For many New York racing fans who came of age too late for Secretariat in 1973, Easy Goer’s victory in the 1989 Belmont Stakes was the sweetest moment ever spent at a racetrack.
I came across these words a few weeks ago in Joe Drape’s To the Swift: Classic Triple Crown Horses and Their Race for Glory. Steven Crist wrote them in “Last Bouquet for Easy Goer,” published when the 1989 Belmont winner died in 1994 at Claiborne Farm.
Since I first read Crist’s encomium a few weeks ago, I have returned to it more than a dozen times, so simply and beautifully and eloquently does it express what Easy Goer meant to him, and to the legions of fans who followed Easy Goer along the Triple Crown trail, from bitter disappointment in the Derby and Preakness to dominant vindication in the Belmont. [I had intended to link to the article, but, curiously, I can’t find it in the New York Times archive. Hm. This will merit further investigation.]
For a Belmont Stakes post I wrote recently about Easy Goer, I asked my brother to talk to me about what it was like to be at Easy Goer’s Belmont. After reading Crist’s piece, I brazenly asked him to tell me what made Easy Goer so special to him, and he kindly obliged:
I don’t think any of Easy Goer’s fans find him more likeable or endearing because of the defeats to Sunday Silence — those are still haunting, nightmarish stretch runs that 20 years later I can barely bring myself to watch.
(And before any of you Sunday Silence fans out there start reaching for the keyboard to tout your favorite’s greatness, just hold on as we get this out of the way: Crist also wrote: “Easy Goer was a great horse and so was Sunday Silence. I still think Easy Goer had more pure, raw talent, but Sunday Silence often had a strategic advantage due to his tactical speed and the way he ran on turns.” So, consider Sunday Silence’s greatness acknowledged as we return to our regularly-scheduled Easy Goer programming.)
Easy Goer’s Belmont resonated so strongly with his fans for a confluence of reasons. The anti-Easy Goer sentiment had turned ugly by then, and he was being routinely referred to as a “fraud” and a “creation of the parochial New York media.” Even neutral people were mad at Easy Goer. USA Today did their usual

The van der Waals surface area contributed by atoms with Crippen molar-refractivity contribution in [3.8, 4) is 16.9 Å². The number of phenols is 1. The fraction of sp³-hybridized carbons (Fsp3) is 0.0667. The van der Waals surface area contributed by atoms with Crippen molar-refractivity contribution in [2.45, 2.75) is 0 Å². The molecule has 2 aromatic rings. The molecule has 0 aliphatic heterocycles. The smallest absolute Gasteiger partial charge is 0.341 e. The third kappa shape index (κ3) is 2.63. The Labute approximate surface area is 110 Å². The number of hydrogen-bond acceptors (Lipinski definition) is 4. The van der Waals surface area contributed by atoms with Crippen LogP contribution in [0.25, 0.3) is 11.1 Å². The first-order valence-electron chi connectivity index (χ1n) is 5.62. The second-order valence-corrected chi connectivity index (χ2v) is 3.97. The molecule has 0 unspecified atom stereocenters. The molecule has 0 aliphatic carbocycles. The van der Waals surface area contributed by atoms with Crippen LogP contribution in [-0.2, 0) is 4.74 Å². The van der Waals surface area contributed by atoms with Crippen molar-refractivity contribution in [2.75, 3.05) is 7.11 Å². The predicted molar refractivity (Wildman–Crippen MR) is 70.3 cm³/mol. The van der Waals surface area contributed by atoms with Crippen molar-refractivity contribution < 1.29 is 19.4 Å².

sportswriter poll the day before the race, and I think all 12 people except me picked Sunday Silence. My colleague at the Washington Post said Sunday Silence would win by 8 lengths.
Also, the successive Derby victories by Ferdinand, Alysheba, Winning Colors and Sunday Silence had led to a simplistic conclusion from the once-a-year drop-in general sportswriters that California had overtaken New York.
Then there was the Alydar factor. A lot of Easy Goer fans had been Alydar’s fans, and we’d lost five in a row — three to Affirmed and now two to Sunday Silence. So there was that extra grace note of revenge when Easy Goer won and
everything came together in that glorious stretch runaway: Easy Goer, New York, and Alydar all avenged and restored in one mighty swoop.
Another noted and published New York racing fan, Ernie Munick, responded similarly in a comment on the Belmont Stakes site:
I am a New Yorker, and it took me at least ten years before I could admit that Sunday Silence was the better horse (he also had the better rider). Sunday Silence was a tremendous athlete, a fine champion, NO DOUBT; Easy Goer had a few great moments and one spectacular, historic day…Easy Goer gave New Yorkers humongous hope, so that one day, the day he beat “the better horse,” is held special in our hearts—especially since he did it here in New York.
We’re not supposed to fall in love with racehorses; it’s against all the rules, and unless you happened to fall in love with Personal Ensign, at some point, one of them is going to break your heart. Crist used exactly that language as he closed his eulogy, looking ahead to Easy Goer’s offspring and the other two-year-olds of 1994:
I will be…hoping for that one brilliant colt who just might be the next Secretariat—or at least let me think that he is for a while. He doesn’t have to win the Triple Crown and it’s 3-5 he will break my heart along the way. If he gives me just one day at the races like the 1989 Belmont, though, I will be forever in his debt, as I am to the late, great Easy Goer.